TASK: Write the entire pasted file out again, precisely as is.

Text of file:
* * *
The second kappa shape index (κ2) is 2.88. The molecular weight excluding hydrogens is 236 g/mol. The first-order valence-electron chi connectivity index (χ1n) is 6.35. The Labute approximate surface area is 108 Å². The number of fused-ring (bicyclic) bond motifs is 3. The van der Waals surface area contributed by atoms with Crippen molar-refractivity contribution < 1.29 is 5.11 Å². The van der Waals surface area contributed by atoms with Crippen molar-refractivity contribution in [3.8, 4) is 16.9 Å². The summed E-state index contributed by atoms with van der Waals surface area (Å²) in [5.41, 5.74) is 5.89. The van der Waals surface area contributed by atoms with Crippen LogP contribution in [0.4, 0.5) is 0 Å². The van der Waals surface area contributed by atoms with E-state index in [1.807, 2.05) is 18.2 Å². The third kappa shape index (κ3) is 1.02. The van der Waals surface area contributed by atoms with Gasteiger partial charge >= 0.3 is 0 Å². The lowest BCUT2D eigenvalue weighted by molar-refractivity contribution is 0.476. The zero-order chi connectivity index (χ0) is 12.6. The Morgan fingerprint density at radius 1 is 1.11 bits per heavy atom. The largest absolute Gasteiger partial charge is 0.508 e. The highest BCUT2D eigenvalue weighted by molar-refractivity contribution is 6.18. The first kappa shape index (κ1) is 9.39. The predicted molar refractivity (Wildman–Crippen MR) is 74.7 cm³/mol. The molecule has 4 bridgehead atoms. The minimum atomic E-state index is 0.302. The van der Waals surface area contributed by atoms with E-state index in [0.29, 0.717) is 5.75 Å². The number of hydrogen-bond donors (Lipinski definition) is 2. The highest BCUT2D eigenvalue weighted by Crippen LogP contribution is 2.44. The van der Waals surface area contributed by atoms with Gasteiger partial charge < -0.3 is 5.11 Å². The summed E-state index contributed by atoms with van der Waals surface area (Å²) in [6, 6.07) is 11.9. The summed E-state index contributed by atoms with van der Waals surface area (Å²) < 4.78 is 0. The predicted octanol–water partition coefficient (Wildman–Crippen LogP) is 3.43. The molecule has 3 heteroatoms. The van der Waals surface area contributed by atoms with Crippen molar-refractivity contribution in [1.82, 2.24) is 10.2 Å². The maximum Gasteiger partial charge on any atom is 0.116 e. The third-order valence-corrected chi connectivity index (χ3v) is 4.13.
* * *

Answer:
The second kappa shape index (κ2) is 2.88. The molecular weight excluding hydrogens is 236 g/mol. The first-order valence-electron chi connectivity index (χ1n) is 6.35. The Labute approximate surface area is 108 Å². The number of fused-ring (bicyclic) bond motifs is 3. The van der Waals surface area contributed by atoms with Crippen molar-refractivity contribution < 1.29 is 5.11 Å². The van der Waals surface area contributed by atoms with Crippen molar-refractivity contribution in [3.8, 4) is 16.9 Å². The summed E-state index contributed by atoms with van der Waals surface area (Å²) in [5.41, 5.74) is 5.89. The van der Waals surface area contributed by atoms with Crippen LogP contribution in [0.4, 0.5) is 0 Å². The van der Waals surface area contributed by atoms with E-state index in [1.807, 2.05) is 18.2 Å². The third kappa shape index (κ3) is 1.02. The van der Waals surface area contributed by atoms with Gasteiger partial charge >= 0.3 is 0 Å². The lowest BCUT2D eigenvalue weighted by molar-refractivity contribution is 0.476. The zero-order chi connectivity index (χ0) is 12.6. The Morgan fingerprint density at radius 1 is 1.11 bits per heavy atom. The largest absolute Gasteiger partial charge is 0.508 e. The highest BCUT2D eigenvalue weighted by molar-refractivity contribution is 6.18. The first kappa shape index (κ1) is 9.39. The predicted molar refractivity (Wildman–Crippen MR) is 74.7 cm³/mol. The molecule has 4 bridgehead atoms. The minimum atomic E-state index is 0.302. The van der Waals surface area contributed by atoms with E-state index in [0.29, 0.717) is 5.75 Å². The number of hydrogen-bond donors (Lipinski definition) is 2. The highest BCUT2D eigenvalue weighted by Crippen LogP contribution is 2.44. The van der Waals surface area contributed by atoms with Gasteiger partial charge < -0.3 is 5.11 Å². The summed E-state index contributed by atoms with van der Waals surface area (Å²) in [6, 6.07) is 11.9. The summed E-state index contributed by atoms with van der Waals surface area (Å²) < 4.78 is 0. The predicted octanol–water partition coefficient (Wildman–Crippen LogP) is 3.43. The molecule has 3 heteroatoms. The van der Waals surface area contributed by atoms with Crippen molar-refractivity contribution in [1.82, 2.24) is 10.2 Å². The maximum Gasteiger partial charge on any atom is 0.116 e. The third-order valence-corrected chi connectivity index (χ3v) is 4.13.